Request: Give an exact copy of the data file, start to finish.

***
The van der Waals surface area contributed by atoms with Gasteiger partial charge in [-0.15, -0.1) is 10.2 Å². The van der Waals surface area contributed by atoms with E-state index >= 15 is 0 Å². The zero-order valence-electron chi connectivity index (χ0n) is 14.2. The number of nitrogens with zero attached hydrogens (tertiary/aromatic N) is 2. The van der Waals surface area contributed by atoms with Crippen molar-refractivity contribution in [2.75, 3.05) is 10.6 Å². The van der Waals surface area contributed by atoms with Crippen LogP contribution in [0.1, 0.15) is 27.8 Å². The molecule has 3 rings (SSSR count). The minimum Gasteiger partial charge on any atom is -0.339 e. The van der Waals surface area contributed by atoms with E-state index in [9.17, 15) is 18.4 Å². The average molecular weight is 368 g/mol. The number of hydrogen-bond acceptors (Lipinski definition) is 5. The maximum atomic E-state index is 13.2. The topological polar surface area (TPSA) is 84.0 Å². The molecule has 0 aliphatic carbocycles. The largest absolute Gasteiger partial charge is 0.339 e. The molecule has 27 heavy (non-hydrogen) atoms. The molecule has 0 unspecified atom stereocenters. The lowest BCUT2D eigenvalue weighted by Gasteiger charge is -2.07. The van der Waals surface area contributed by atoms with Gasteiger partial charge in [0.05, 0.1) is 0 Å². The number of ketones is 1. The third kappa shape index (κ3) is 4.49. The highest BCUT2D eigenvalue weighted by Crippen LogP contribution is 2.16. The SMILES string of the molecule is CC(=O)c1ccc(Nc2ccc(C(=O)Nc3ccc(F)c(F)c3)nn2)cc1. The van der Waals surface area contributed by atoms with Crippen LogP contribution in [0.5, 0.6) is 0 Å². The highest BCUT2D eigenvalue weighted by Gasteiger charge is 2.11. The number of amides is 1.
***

The van der Waals surface area contributed by atoms with Gasteiger partial charge in [-0.15, -0.1) is 10.2 Å². The van der Waals surface area contributed by atoms with E-state index >= 15 is 0 Å². The zero-order valence-electron chi connectivity index (χ0n) is 14.2. The number of nitrogens with zero attached hydrogens (tertiary/aromatic N) is 2. The van der Waals surface area contributed by atoms with Crippen molar-refractivity contribution in [2.75, 3.05) is 10.6 Å². The van der Waals surface area contributed by atoms with Crippen LogP contribution in [0.1, 0.15) is 27.8 Å². The molecule has 3 rings (SSSR count). The minimum Gasteiger partial charge on any atom is -0.339 e. The van der Waals surface area contributed by atoms with E-state index in [9.17, 15) is 18.4 Å². The average molecular weight is 368 g/mol. The number of hydrogen-bond acceptors (Lipinski definition) is 5. The maximum atomic E-state index is 13.2. The topological polar surface area (TPSA) is 84.0 Å². The molecule has 0 aliphatic carbocycles. The largest absolute Gasteiger partial charge is 0.339 e. The molecule has 27 heavy (non-hydrogen) atoms. The molecule has 0 unspecified atom stereocenters. The lowest BCUT2D eigenvalue weighted by Gasteiger charge is -2.07. The van der Waals surface area contributed by atoms with Gasteiger partial charge in [0.05, 0.1) is 0 Å². The number of ketones is 1. The third kappa shape index (κ3) is 4.49. The highest BCUT2D eigenvalue weighted by Crippen LogP contribution is 2.16. The SMILES string of the molecule is CC(=O)c1ccc(Nc2ccc(C(=O)Nc3ccc(F)c(F)c3)nn2)cc1. The van der Waals surface area contributed by atoms with Crippen LogP contribution in [0.5, 0.6) is 0 Å². The highest BCUT2D eigenvalue weighted by Gasteiger charge is 2.11. The number of amides is 1.